Please use this identifier to cite or link to this item: http://hdl.handle.net/10397/11174
Title: Comparison of sonographic appearance of normal and oostradiotherapy parotid glands : a preliminary study
Authors: Ying, M 
Wu, VWC 
Kwong, DLW
Keywords: Normal
Parotid gland
Radiotherapy
Ultrasound
Xerostomia
Issue Date: 2007
Publisher: Elsevier
Source: Ultrasound in medicine and biology, 2007, v. 33, no. 8, p. 1244-1250 How to cite?
Journal: Ultrasound in medicine and biology 
Abstract: This study was undertaken to evaluate and compare the grey-scale and Doppler sonographic features of postradiotherapy (RT) and normal parotid glands. A total of 10 patients with previous head and neck RT and with different degrees of xerostomia were included. Another 10 healthy subjects, who are age and gender-matched with the 10 patients, were also recruited. Grey-scale and Doppler ultrasound examinations of parotid glands were performed on both the patients and healthy subjects. The parotid glands were assessed for their size, echogenicity, echotexture, conspicuity of intraparotid ducts, blood flow velocity and vascular resistance. Results showed that post-RT parotid glands tended to be smaller than normal parotid glands with a significant difference in the transverse dimension (p < 0.05). Normal parotid glands appeared homogeneous, hyperechoic relative to the adjacent muscles and had marginally seen intraparotid ducts. Post-RT parotid glands were heterogeneous, isoechoic (50%) or hypoechoic (50%) relative to the adjacent muscles, and the intraparotid ducts were either marginally (50%) or obviously (50%) seen on ultrasound. The PSV, RI and PI of normal parotid glands were significantly higher than that of post-RT parotid glands (p < 0.05). However, the difference in EDV between normal and post-RT parotid glands was not significant (p > 0.05). In conclusion, ultrasound is useful in assessing parotid glands. To avoid image misinterpretation, post-RT changes in the sonographic appearance of parotid glands should be considered in examining patients with previous head and neck RT. (E-mail: htmying@polyu.edu.hk).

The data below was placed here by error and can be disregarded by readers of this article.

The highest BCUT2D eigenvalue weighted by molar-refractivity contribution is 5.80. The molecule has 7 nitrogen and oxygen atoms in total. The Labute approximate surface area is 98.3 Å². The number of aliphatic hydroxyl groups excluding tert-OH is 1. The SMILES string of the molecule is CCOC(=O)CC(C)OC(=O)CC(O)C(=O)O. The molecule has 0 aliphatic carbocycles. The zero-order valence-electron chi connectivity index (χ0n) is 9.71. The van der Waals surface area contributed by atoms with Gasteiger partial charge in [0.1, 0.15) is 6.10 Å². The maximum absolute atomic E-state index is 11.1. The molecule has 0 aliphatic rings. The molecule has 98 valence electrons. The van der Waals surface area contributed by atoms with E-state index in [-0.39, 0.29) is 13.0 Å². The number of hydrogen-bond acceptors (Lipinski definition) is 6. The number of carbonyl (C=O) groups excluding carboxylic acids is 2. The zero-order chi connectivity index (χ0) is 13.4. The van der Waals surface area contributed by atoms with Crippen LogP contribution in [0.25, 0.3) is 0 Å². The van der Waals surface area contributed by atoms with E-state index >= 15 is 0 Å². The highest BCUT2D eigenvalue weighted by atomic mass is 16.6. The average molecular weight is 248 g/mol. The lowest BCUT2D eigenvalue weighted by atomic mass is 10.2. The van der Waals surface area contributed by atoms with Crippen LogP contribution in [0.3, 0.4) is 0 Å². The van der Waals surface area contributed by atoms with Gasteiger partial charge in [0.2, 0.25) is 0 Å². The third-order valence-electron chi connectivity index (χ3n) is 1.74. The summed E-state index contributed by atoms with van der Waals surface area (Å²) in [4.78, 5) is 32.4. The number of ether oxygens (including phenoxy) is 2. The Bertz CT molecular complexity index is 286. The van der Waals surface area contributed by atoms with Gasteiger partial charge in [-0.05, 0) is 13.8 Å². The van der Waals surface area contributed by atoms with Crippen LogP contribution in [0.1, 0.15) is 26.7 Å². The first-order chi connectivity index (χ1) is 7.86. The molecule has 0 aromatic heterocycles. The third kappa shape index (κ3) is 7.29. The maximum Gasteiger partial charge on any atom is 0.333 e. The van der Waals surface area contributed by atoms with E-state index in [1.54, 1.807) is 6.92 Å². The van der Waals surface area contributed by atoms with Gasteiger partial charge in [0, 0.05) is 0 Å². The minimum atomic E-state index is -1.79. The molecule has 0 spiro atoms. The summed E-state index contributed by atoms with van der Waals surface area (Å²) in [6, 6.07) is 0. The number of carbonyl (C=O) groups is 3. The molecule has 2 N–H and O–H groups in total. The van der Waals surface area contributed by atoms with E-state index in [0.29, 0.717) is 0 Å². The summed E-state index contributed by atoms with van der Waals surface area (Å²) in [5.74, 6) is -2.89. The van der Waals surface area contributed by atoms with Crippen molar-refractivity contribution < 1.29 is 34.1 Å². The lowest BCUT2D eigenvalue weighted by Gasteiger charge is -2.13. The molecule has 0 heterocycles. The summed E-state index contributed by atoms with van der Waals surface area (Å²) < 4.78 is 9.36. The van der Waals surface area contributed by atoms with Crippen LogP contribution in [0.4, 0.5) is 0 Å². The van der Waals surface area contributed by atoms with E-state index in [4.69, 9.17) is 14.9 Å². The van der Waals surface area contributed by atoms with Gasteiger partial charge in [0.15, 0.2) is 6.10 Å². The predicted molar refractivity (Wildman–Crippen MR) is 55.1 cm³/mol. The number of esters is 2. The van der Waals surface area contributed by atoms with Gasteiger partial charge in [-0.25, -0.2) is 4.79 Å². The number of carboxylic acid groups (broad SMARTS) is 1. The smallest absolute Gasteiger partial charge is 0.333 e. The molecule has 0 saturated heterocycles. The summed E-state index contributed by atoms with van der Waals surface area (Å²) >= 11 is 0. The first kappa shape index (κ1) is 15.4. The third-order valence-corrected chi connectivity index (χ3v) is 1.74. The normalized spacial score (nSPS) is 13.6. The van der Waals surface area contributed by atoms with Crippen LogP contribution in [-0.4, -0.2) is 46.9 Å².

URI: http://hdl.handle.net/10397/11174
ISSN: 0301-5629
EISSN: 1879-291X
DOI: 10.1016/j.ultrasmedbio.2007.02.016
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